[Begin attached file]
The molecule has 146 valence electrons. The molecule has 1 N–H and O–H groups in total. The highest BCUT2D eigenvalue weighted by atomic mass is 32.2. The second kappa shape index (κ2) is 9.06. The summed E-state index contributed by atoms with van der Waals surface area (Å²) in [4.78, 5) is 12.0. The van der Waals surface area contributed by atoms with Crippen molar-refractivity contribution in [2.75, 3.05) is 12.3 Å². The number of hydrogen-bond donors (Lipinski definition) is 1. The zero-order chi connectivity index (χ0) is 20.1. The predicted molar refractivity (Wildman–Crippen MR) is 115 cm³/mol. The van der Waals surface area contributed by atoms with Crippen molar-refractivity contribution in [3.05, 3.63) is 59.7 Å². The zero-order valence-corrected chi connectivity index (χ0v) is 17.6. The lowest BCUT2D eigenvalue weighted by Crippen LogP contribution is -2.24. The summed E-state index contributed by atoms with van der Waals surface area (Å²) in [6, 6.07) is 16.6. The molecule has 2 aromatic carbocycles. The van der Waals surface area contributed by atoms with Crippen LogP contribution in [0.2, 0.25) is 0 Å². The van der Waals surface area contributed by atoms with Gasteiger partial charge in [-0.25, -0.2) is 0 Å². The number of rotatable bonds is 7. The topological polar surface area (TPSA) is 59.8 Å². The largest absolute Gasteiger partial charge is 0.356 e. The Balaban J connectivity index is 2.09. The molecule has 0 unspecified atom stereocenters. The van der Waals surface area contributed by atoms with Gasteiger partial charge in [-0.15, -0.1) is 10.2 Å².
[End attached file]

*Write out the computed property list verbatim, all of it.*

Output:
The molecule has 146 valence electrons. The molecule has 1 N–H and O–H groups in total. The highest BCUT2D eigenvalue weighted by atomic mass is 32.2. The second kappa shape index (κ2) is 9.06. The summed E-state index contributed by atoms with van der Waals surface area (Å²) in [4.78, 5) is 12.0. The van der Waals surface area contributed by atoms with Crippen molar-refractivity contribution in [2.75, 3.05) is 12.3 Å². The number of hydrogen-bond donors (Lipinski definition) is 1. The zero-order chi connectivity index (χ0) is 20.1. The predicted molar refractivity (Wildman–Crippen MR) is 115 cm³/mol. The van der Waals surface area contributed by atoms with Crippen molar-refractivity contribution in [3.05, 3.63) is 59.7 Å². The zero-order valence-corrected chi connectivity index (χ0v) is 17.6. The lowest BCUT2D eigenvalue weighted by Crippen LogP contribution is -2.24. The summed E-state index contributed by atoms with van der Waals surface area (Å²) in [6, 6.07) is 16.6. The molecule has 2 aromatic carbocycles. The van der Waals surface area contributed by atoms with Crippen LogP contribution in [0.2, 0.25) is 0 Å². The van der Waals surface area contributed by atoms with Gasteiger partial charge in [-0.25, -0.2) is 0 Å². The number of rotatable bonds is 7. The topological polar surface area (TPSA) is 59.8 Å². The largest absolute Gasteiger partial charge is 0.356 e. The Balaban J connectivity index is 2.09. The molecule has 0 unspecified atom stereocenters. The van der Waals surface area contributed by atoms with Gasteiger partial charge in [-0.15, -0.1) is 10.2 Å².